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Bryn Mawr's Royal Bancshares deal provides steppingstone into NJ

Bryn Mawr, Pa.- based Bryn Mawr Bank Corp. is looking at an opportunity to tap lucrative New Jersey markets with a recently announced deal.

Bryn Mawr, a bank with $3.42 billion in assets, agreed to buy Bala Cynwyd, Pa-based Royal Bancshares of Pennsylvania Inc. in a deal valued at $127.7 million. The transaction, expected to add more than $600 million in loans and $630 million in deposits, will push the company's total assets to approximately $4.3 billion. Bryn Mawr expects single-digit accretion beginning in 2018.

A loan production office that opened in 2014 in Princeton, N.J., will provide the company entrance into a "lucrative market," Bryn Mawr President and CEO Francis Leto said during a Jan. 31 conference call. Leto said that New Jersey has always been an area the company has explored in terms of expansion and said it considers the market "really just a suburb of Philadelphia."

He said Bryn Mawr has been especially interested in Princeton and that the location allows the company to offer products such as wealth management and insurances services. Royal Bancshares President and CEO Kevin Tylus, who is from Princeton, will join Bryan Mawr as managing director of new markets following completion of the deal.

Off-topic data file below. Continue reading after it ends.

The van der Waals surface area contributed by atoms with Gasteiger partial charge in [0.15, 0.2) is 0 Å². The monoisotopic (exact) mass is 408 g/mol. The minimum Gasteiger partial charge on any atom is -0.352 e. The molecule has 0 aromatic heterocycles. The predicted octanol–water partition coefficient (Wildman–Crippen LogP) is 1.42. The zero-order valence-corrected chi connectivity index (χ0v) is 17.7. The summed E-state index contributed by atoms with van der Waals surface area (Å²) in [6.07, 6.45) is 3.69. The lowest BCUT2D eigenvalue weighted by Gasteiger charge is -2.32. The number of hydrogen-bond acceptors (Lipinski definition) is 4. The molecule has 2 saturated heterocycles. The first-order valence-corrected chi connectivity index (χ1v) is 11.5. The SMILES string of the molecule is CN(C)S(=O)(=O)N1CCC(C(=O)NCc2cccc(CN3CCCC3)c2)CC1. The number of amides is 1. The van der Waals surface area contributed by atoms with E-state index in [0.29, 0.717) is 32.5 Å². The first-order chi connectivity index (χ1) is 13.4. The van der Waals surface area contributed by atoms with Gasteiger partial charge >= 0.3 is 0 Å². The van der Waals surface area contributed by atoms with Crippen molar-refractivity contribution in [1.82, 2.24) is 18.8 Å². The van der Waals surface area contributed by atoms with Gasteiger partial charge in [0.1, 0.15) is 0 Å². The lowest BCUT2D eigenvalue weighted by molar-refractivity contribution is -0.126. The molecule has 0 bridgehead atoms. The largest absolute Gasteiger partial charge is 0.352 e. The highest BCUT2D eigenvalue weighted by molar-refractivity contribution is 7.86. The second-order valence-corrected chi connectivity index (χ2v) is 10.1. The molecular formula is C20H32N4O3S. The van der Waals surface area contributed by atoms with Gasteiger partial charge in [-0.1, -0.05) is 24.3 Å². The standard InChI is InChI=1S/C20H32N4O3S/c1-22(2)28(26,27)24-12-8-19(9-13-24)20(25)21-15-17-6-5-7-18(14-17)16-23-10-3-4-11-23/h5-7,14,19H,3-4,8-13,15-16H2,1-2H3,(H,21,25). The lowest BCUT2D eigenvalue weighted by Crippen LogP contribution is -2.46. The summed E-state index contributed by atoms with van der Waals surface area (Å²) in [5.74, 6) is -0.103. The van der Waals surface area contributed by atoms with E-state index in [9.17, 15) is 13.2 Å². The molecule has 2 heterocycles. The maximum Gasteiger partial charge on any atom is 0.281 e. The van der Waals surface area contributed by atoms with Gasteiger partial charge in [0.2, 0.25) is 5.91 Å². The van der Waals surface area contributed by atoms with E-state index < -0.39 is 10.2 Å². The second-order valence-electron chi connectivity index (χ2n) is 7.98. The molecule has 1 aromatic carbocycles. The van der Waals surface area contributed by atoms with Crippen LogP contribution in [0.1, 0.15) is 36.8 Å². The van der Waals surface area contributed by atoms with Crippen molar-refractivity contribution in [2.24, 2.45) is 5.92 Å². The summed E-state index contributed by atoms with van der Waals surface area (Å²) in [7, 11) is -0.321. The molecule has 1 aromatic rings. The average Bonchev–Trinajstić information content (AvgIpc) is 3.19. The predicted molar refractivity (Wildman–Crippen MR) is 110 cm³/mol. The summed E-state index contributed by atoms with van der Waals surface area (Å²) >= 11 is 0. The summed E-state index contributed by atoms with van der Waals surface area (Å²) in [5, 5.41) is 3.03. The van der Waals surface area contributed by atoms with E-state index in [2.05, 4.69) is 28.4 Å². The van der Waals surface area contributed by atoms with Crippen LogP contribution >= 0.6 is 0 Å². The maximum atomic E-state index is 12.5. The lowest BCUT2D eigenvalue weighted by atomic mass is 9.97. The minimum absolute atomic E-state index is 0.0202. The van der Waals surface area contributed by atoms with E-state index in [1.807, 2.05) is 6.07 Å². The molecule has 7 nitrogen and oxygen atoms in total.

"We're hoping to continue to build out in that central New Jersey up to the north New Jersey area, and I think Kevin will be the leader for that," Leto said.

He added that the company is comfortable with its branch concentration, but it "always likes to fill in gaps." He didn't say if the company would be closing any overlapping branches.

CFO Michael Harrington said the deal combines similar institutions, which will help with the integration process. On the synergies front, he noted that the companies share the same core processing vendor. The company is expecting cost saves of 40% of its current general and administrative expenses.

Leto said the the companies' culture and approach to credit are similar. Both companies have similar concentrations in commercial real estate, which Leto said Bryn Mawr is comfortable with, though Bryn Mawr's concentration is expected to increase slightly after the merger.

Leto said the company will consider future mergers and acquisitions that fit its internal model. "I think anything that is strategic and makes sense and sort of fits our internal model, we will consider," Leto added. "And I think we've been pretty agnostic as to the type of deal. And as to the geography, I think it's just got to make sense for us. And I think this was a great example of being strategic."